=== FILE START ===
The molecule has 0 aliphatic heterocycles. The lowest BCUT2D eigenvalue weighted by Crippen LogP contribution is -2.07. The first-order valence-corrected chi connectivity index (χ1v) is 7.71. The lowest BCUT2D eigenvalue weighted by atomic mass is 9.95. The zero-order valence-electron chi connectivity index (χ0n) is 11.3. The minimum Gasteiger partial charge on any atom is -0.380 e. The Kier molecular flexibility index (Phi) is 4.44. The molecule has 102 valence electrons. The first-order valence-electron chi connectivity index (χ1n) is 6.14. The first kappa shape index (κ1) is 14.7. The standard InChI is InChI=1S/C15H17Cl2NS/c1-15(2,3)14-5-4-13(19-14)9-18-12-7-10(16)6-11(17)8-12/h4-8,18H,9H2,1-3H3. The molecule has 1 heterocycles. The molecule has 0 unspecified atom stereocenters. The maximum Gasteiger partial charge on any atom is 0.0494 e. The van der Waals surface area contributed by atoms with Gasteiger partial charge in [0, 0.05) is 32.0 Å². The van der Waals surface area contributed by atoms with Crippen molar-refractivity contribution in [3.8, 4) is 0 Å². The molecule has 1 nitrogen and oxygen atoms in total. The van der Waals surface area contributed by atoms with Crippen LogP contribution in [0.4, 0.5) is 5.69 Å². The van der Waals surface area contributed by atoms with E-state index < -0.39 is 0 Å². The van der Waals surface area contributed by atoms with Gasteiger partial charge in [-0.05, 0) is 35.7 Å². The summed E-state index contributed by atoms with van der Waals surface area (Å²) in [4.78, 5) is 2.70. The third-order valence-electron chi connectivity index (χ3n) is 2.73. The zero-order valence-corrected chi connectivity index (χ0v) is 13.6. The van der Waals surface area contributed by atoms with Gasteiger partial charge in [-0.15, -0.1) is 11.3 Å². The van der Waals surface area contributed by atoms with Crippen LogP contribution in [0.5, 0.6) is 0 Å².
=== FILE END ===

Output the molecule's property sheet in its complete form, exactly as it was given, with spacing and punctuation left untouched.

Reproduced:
The molecule has 0 aliphatic heterocycles. The lowest BCUT2D eigenvalue weighted by Crippen LogP contribution is -2.07. The first-order valence-corrected chi connectivity index (χ1v) is 7.71. The lowest BCUT2D eigenvalue weighted by atomic mass is 9.95. The zero-order valence-electron chi connectivity index (χ0n) is 11.3. The minimum Gasteiger partial charge on any atom is -0.380 e. The Kier molecular flexibility index (Phi) is 4.44. The molecule has 102 valence electrons. The first-order valence-electron chi connectivity index (χ1n) is 6.14. The first kappa shape index (κ1) is 14.7. The standard InChI is InChI=1S/C15H17Cl2NS/c1-15(2,3)14-5-4-13(19-14)9-18-12-7-10(16)6-11(17)8-12/h4-8,18H,9H2,1-3H3. The molecule has 1 heterocycles. The molecule has 0 unspecified atom stereocenters. The maximum Gasteiger partial charge on any atom is 0.0494 e. The van der Waals surface area contributed by atoms with Gasteiger partial charge in [0, 0.05) is 32.0 Å². The van der Waals surface area contributed by atoms with Crippen molar-refractivity contribution in [3.8, 4) is 0 Å². The molecule has 1 nitrogen and oxygen atoms in total. The van der Waals surface area contributed by atoms with Crippen LogP contribution in [0.4, 0.5) is 5.69 Å². The van der Waals surface area contributed by atoms with E-state index < -0.39 is 0 Å². The van der Waals surface area contributed by atoms with Gasteiger partial charge in [-0.05, 0) is 35.7 Å². The summed E-state index contributed by atoms with van der Waals surface area (Å²) in [4.78, 5) is 2.70. The third-order valence-electron chi connectivity index (χ3n) is 2.73. The zero-order valence-corrected chi connectivity index (χ0v) is 13.6. The van der Waals surface area contributed by atoms with Gasteiger partial charge in [-0.15, -0.1) is 11.3 Å². The van der Waals surface area contributed by atoms with Crippen LogP contribution in [0.5, 0.6) is 0 Å².